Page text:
It happened to me.
After a lifetime of indifference, I have squandered the summer watching grown men chase after a ball.
A professor of American literature, I do all the predictable things such people do: during the academic year I read, teach, and grade papers, and during the summer I read, write, research (and sometimes teach). My 14-year-old daughter, Maya, and 12-year-old son, Cyrus, know this about me. Cyrus, who loves soccer, long ago resigned himself to the fact that though his mother will show up dutifully at his games, she understands little and cares less about sports. He has even grown up without cable, without ESPN.
Long ago and far away, there was cricket. But even while my dignified father’s face transformed into a barometer indicating how Pakistan was doing in some International Test Series, my own contribution to the national fervor did not get beyond fleeting crushes on individual players.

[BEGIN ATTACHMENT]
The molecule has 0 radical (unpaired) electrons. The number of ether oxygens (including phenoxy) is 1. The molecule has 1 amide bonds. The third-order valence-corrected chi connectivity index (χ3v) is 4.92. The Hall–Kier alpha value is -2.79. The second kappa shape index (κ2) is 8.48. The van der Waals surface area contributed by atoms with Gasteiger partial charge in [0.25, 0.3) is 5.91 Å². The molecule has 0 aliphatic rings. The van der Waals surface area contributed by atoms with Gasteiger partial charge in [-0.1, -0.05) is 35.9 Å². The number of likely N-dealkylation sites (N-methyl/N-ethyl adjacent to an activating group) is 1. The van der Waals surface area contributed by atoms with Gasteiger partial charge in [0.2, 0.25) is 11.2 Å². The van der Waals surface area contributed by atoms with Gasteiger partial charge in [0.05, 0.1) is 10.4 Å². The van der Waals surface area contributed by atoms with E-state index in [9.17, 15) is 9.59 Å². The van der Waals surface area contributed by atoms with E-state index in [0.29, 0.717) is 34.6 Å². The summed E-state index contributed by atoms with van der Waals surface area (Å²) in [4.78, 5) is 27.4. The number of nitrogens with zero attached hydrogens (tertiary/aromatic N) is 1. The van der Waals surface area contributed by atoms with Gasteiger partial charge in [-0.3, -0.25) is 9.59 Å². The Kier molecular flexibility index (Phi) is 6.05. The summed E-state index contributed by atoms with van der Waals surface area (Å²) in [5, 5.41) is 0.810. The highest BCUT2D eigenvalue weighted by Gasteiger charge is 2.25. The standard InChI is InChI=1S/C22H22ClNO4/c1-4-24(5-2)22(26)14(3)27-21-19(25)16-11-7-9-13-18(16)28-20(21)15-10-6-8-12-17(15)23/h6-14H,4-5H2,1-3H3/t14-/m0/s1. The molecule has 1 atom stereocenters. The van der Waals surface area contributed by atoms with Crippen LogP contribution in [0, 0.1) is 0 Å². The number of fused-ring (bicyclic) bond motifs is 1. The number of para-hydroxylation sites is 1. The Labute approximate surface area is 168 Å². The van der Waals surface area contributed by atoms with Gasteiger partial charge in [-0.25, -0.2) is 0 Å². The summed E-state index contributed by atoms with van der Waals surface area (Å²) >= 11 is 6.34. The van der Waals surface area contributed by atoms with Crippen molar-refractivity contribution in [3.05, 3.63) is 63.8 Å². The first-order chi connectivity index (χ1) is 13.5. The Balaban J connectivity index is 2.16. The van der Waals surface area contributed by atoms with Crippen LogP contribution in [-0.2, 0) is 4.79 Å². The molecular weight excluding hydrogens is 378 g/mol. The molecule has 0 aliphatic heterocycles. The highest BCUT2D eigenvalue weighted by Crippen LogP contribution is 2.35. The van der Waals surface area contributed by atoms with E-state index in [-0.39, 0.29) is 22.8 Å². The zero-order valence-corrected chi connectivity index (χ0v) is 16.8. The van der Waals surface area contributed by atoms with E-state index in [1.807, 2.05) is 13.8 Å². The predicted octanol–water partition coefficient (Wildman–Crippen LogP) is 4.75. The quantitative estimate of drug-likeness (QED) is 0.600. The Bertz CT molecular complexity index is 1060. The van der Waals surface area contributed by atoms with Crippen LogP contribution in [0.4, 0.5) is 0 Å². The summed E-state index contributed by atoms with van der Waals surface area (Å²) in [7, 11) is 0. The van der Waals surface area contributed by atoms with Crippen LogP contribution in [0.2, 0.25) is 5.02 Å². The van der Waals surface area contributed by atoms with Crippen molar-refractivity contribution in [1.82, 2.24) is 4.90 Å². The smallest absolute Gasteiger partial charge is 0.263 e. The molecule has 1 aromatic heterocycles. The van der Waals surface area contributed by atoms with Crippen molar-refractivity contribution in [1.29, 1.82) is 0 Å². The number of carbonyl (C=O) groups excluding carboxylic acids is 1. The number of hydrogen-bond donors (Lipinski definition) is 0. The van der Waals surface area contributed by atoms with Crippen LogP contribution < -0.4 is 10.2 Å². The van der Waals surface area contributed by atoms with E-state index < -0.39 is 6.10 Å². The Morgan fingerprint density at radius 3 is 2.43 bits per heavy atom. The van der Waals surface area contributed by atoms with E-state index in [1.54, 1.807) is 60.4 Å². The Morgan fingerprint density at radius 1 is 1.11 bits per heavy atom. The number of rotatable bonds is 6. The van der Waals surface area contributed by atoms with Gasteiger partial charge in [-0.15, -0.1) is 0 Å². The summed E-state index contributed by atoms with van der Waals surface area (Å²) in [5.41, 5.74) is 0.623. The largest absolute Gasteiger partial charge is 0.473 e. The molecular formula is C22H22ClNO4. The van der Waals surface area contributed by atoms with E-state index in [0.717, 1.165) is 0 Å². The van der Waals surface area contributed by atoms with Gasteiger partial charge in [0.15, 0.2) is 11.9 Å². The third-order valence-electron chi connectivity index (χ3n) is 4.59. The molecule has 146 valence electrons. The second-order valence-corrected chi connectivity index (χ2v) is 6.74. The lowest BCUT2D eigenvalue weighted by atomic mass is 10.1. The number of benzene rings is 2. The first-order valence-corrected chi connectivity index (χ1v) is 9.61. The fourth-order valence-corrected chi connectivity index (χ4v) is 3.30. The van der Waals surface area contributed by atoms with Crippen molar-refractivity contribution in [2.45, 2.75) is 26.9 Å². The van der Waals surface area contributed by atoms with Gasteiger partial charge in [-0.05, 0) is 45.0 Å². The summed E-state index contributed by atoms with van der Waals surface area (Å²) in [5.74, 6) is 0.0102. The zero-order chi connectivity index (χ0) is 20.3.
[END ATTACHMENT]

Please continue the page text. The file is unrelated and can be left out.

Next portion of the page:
But this Californian summer, while countries played in the World Cup tournament’s group stage, I sat through three matches a day for five days straight, and the only thing that tore me away from the TV was a drive down to San Diego to get my mother and aunt, who were visiting from Pakistan. After they left, I missed only one match in order to ferry Maya to her writing workshop, reminding myself to keep sight of parental priorities. I have not been altogether irresponsible: I did inform the editors of the anthology for which I’m writing a scholarly piece that they would have my revised essay when the World Cup was over.
In the two days between the Round of 16 and quarter-finals, when no matches were scheduled, I became a model of efficiency. I ran errands and made appointments, thinking deeply and carefully so as to avoid collision with the upcoming quarter-finals. When Maya’s summer high-school course began, I contrived to carpool in ways that would allow me to watch the semi-finals uninterrupted.